The term “elongated member” does not appear in the specification, but was added to claim 12 during prosecution of the reissue application to overcome a written description rejection and an indefiniteness rejection. In adding this claim term, the patentee stated that the original specification described the “elongated member.” As the specification refers to only an “elongate main portion,” depicted as segment 11 in Figures 2–4 of the '766 patent, the district court properly concluded that the '766 patent uses the terms “elongate main portion” and “elongated member” interchangeably. Moreover, in briefing to the district court, Mich & Mich described the “elongated member” as “a main central portion of the invention that is elongated.” Joint Appendix (“J.A.”) 372 (emphasis added). As such, we agree with the district court's inclusion of “main structure” in its construction of “elongated member.”
Mich & Mich next argues that the “elongated member” need not extend continuously across the apparatus, asserting that the district court's construction imports limitations from dependent claims 13 and 15 into independent claim 12. To determine whether the “elongated member” must be continuous, we first examine the claims of the '766 patent, because “the claims themselves provide substantial guidance as to the meaning of particular claim terms.” Phillips v. AWH Corp., 415 F.3d 1303, 1314 (Fed. Cir. 2005) (en banc). The term “elongated member” first appears in independent claim 12, which describes the “elongated member” as “extending between the strap-retaining members” and requires the strap-retaining members be “positioned at opposite ends of the retainer.” '766 patent col. 6 ll. 40–42. In order to extend between the strap-retaining members, located at opposite ends of the retainer, the elongated member must be a continuous structure between the strap-retaining members. Mich & Mich points to nothing in the specification or prosecution history that suggests the “elongated member” can have a split or break. Instead, the specification only depicts the “elongated member” as a continuous structure, see '766 patent, Figures 2–4, and provides no description to the contrary.
The doctrine of claim differentiation does not dictate a different result here. Claim differentiation “only creates a presumption that each claim in a patent has a different scope; it is not a ‘hard and fast’ rule of construction.” Bristol-Myers Squibb Co. v. Ben Venue Labs., Inc., 246 F.3d 1368, 1376 (Fed. Cir. 2001) (citing Comark Commc'ns, Inc. v. Harris Corp., 156 F.3d 1182, 1187 (Fed. Cir. 1998)). “[T]he doctrine of claim differentiation cannot broaden claims beyond their correct scope, determined in light of the specification and the prosecution history and any relevant extrinsic evidence.” Multiform Desiccants, Inc. v. Medzam, Ltd., 133 F.3d 1473, 1480 (Fed. Cir. 1998). As explained above, the language of claim 12 dictates that the “elongated member” extend continuously, and the additional limitations in claims 13 and 15 cannot broaden the scope of the “elongated member.” We therefore adopt the district court's construction of “elongated member” as “a main structure that is longer than it is wide, and that extends continuously across the opposite ends of the apparatus without a substantial break or gap.”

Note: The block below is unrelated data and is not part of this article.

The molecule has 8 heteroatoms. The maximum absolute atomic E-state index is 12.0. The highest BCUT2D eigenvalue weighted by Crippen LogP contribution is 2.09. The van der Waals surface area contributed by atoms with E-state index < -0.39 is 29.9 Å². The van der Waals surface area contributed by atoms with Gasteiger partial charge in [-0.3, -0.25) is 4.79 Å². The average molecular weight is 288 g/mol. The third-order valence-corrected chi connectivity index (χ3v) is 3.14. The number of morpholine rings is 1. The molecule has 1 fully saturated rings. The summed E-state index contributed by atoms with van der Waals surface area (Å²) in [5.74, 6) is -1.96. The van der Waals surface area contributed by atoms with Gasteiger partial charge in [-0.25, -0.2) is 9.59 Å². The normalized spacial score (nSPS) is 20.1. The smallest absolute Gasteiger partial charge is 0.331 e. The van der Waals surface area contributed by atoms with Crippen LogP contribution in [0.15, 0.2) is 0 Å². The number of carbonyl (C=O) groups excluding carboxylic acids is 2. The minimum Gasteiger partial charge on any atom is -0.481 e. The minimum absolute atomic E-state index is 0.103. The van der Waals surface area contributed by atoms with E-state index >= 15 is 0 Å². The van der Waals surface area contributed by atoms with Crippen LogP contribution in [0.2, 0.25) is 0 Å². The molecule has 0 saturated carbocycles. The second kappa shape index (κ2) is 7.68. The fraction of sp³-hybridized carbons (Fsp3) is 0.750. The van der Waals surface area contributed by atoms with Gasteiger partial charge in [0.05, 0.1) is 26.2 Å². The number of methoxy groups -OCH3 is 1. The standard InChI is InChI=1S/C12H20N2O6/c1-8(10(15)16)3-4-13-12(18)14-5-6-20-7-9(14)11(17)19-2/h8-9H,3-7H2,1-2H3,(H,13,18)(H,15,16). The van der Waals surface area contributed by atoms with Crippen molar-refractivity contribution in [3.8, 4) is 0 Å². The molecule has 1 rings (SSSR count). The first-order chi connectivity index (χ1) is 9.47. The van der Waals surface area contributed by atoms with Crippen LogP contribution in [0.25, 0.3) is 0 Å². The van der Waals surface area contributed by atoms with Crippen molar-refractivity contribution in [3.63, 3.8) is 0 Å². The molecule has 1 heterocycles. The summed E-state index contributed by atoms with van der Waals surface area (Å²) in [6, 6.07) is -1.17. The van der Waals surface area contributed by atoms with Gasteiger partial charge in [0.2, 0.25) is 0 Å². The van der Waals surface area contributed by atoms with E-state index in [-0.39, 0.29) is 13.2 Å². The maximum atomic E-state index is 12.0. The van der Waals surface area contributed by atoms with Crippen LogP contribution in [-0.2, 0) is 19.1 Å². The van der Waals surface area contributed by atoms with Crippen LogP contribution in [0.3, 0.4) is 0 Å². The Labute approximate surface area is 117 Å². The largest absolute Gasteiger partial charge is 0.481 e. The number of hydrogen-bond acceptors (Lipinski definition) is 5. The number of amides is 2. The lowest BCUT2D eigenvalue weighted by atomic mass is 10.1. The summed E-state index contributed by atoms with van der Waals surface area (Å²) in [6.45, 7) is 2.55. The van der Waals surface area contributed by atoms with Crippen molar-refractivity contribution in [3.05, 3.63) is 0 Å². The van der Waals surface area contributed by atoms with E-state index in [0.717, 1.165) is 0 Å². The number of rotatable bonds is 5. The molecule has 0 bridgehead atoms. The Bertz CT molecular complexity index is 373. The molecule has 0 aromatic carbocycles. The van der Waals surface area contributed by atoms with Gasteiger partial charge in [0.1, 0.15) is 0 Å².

Mich & Mich concedes that if the “elongated member” must be continuous, Brazabra's bra strap retainer does not literally infringe claim 12. See Appellant's Reply Br. 3. Thus, because we adopt the district court's construction that the “elongated member” extends continuously across the opposite ends of the apparatus, we affirm the district court's grant of summary judgment finding no literal infringement of claim 12.
Mich & Mich argues, however, that claim 12 is nonetheless infringed under the doctrine of equivalents. Brazabra counters that Mich & Mich waived this argument because it did not raise infringement of claim 12 under the doctrine of equivalents before the district court. We agree with Brazabra and find that Mich & Mich cannot assert infringement of claim 12 under the doctrine of equivalents on appeal. “If a litigant seeks to show error in a trial court's overlooking an argument, it must first present that argument to the trial court. In short, this court does not ‘review’ that which was not presented to the district court.” Sage Prods., Inc. v. Devon Indus., Inc., 126 F.3d 1420, 1426 (Fed. Cir. 1997). Before the district court, in its claim construction submission, Mich & Mich asserted only that “the accused Brazabra Clip infring [es] the asserted claims 1, 3, 5, 6, and 8 under the ‘doctrine of equivalents.’ ” J.A. 272. And in Mich & Mich's opposition to Brazabra's motion for summary judgment, it reiterated that “[t]he accused Brazabra Clip infringes the asserted claims 1, 3, 5, 6, and 8 under the ‘doctrine of equivalents.’ ” J.A. 375. Mich & Mich does not point us to any place in the record where it asserted before the district court infringement of claim 12 under the doctrine of equivalents. As such, we find that Mich & Mich waived this issue and is precluded from raising it on appeal.
Accordingly, because the district court correctly construed the claim limitation “elongated member” and because Mich & Mich waived any argument that claim 12 is infringed under the doctrine of equivalents, we affirm the district court's grant of summary judgment of noninfringement with respect to claim 12. We decline to award fees under 35 U.S.C. § 285 as requested by Brazabra.
STOLL, Circuit Judge.